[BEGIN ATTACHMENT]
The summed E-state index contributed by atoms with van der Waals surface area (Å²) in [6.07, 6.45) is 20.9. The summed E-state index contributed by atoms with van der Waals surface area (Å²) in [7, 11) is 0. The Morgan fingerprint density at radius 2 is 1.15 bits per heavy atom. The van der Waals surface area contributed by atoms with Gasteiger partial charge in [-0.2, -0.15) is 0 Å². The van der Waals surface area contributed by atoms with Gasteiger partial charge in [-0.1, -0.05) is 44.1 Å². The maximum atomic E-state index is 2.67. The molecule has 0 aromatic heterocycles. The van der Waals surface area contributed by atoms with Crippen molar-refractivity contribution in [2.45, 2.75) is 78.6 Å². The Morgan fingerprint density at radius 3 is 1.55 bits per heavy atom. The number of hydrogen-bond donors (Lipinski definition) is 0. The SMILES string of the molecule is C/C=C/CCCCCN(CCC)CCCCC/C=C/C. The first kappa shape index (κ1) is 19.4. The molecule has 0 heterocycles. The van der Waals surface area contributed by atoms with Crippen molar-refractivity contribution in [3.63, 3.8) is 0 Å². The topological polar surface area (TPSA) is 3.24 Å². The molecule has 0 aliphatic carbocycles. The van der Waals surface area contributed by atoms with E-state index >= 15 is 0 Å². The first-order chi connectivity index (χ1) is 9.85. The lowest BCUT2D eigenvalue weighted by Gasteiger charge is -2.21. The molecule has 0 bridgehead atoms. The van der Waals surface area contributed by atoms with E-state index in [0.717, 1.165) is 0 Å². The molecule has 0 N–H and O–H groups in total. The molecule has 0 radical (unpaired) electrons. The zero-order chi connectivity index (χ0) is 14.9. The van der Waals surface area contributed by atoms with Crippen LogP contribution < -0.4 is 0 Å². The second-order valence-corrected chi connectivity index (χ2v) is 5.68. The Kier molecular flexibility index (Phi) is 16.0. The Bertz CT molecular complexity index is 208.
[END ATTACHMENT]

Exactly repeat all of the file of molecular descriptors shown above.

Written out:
The summed E-state index contributed by atoms with van der Waals surface area (Å²) in [6.07, 6.45) is 20.9. The summed E-state index contributed by atoms with van der Waals surface area (Å²) in [7, 11) is 0. The Morgan fingerprint density at radius 2 is 1.15 bits per heavy atom. The van der Waals surface area contributed by atoms with Gasteiger partial charge in [-0.2, -0.15) is 0 Å². The van der Waals surface area contributed by atoms with Gasteiger partial charge in [-0.1, -0.05) is 44.1 Å². The maximum atomic E-state index is 2.67. The molecule has 0 aromatic heterocycles. The van der Waals surface area contributed by atoms with Crippen molar-refractivity contribution in [2.45, 2.75) is 78.6 Å². The Morgan fingerprint density at radius 3 is 1.55 bits per heavy atom. The number of hydrogen-bond donors (Lipinski definition) is 0. The SMILES string of the molecule is C/C=C/CCCCCN(CCC)CCCCC/C=C/C. The first kappa shape index (κ1) is 19.4. The molecule has 0 heterocycles. The van der Waals surface area contributed by atoms with Crippen molar-refractivity contribution in [3.63, 3.8) is 0 Å². The topological polar surface area (TPSA) is 3.24 Å². The molecule has 0 aliphatic carbocycles. The van der Waals surface area contributed by atoms with E-state index >= 15 is 0 Å². The first-order chi connectivity index (χ1) is 9.85. The lowest BCUT2D eigenvalue weighted by Gasteiger charge is -2.21. The molecule has 0 bridgehead atoms. The van der Waals surface area contributed by atoms with E-state index in [0.717, 1.165) is 0 Å². The molecule has 0 N–H and O–H groups in total. The molecule has 0 radical (unpaired) electrons. The zero-order chi connectivity index (χ0) is 14.9. The van der Waals surface area contributed by atoms with Crippen LogP contribution < -0.4 is 0 Å². The second-order valence-corrected chi connectivity index (χ2v) is 5.68. The Kier molecular flexibility index (Phi) is 16.0. The Bertz CT molecular complexity index is 208.